From The Look in Her Eyes, I Knew – A Villanelle

From The Look in Her Eyes, I Knew – A Villanelle

From the look in her eyes, I knew
She was riding to meet a guy.
But is any of this even true?
There’s no end to what I’ll construe
From a face as it flashes by.
From the look in her eyes, I knew,
Though (her flushed cheeks were another clue),
Love was pedaling in her thigh…
But is any of this even true?
Is it not just the the thought of two
Now apart? I would nearly die
From the look in her eyes I knew
Then, when she knew it too
In the pull of my disrobed eye…
But is any of this even true?
And now, is it mere fancy to
Divine she too soon will cry
From the look in her eyes I knew?
But is any of this even true?

(I’m not a poet, but I like word games. A villanelle is a fixed verse poetic form of nineteen lines with two rhymes throughout, consisting of five tercets and a quatrain, with the first and third lines of the opening tercet recurring alternately at the end of the other tercets and with both repeated at the close of the concluding quatrain.)

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7 Responses to From The Look in Her Eyes, I Knew – A Villanelle

  1. Rebecca B. says:

    Well, here’s my offering on the subject, in French…

    La villanelle d’amour,
    Romantique ou sensuelle,
    Se déclame au petit jour.

    D’un vers gai, rythmé, très court,
    Elle vole à tire d’aile,
    La villanelle d’amour.

    Texte courtois, jamais lourd,
    Qu’un homme écrit à sa belle,
    Se déclame au petit jour.

    Elle volète alentour,
    Légère comme une oiselle,
    La villanelle d’amour.

    Sans trompettes ni tambour,
    La chantante villanelle
    Se déclame au petit jour.

    Côté jardin, côté cour,
    Pour un cœur que l’on appelle,
    La villanelle d’amour
    Se déclame au petit jour.

    Do you like it?


  2. Rebecca B. says:

    I, on the other hand, am a poet, and greatly appreciated your easy-to-understand definition and prowess. Although, being only on two rhymes, the idea appears simple, it is often quite challenging to find enough words rhyming together to make an interesting, readable poem!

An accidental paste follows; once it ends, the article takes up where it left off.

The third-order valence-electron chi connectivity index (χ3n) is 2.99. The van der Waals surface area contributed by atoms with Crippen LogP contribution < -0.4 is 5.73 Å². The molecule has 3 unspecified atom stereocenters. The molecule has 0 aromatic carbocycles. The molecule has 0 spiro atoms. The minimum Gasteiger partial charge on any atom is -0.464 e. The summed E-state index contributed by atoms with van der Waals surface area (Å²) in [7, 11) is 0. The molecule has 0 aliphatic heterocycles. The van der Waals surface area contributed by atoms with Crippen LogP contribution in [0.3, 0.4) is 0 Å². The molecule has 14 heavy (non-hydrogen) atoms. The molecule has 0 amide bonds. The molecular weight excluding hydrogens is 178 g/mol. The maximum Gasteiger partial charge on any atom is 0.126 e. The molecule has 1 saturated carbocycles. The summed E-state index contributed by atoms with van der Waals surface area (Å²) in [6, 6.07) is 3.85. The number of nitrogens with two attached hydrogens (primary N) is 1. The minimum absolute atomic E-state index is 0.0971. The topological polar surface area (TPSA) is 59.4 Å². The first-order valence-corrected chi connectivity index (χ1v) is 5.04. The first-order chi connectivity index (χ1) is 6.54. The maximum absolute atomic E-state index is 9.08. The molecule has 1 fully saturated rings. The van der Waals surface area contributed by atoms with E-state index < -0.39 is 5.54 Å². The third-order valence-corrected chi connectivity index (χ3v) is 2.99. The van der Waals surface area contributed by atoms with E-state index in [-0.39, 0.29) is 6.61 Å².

• Looking forward to reading what you come up with! Feel free to post it here.

      Liked by 1 person

      • Rebecca B. says:

        Thanks to your post, I have been reading up on the villanelle, which I had always assumed to be French, since it was quite common and well-regarded in France for a long time, although it has fallen from grace in these modern times. It’s Italian though, isn’t it, like so many other beautiful poetic forms: the sonnet, the terza rima, both of which are superb and open to so many interpretations!
        Since you are fluent in both languages, do you know of a good translation of the Divine Comedy, by Dante Alighieri? I’d love to read it!
        As for my own poetry, most of it is classically written, in French, or free verse in English.
        At present, I am waiting for the final illustrations for a manuscript I just finished, the drawing of which has been entrusted to a very talented young woman. Her studies for the book were stupendous! When the final artwork is back, the manuscript, which is a schoolyear written up in classical French poetry, is going off to find a publisher… Wait and see!


  3. Anonymous says:

    Funny game indeed… I immediately wanted to have a try at it 😉

    Liked by 1 person

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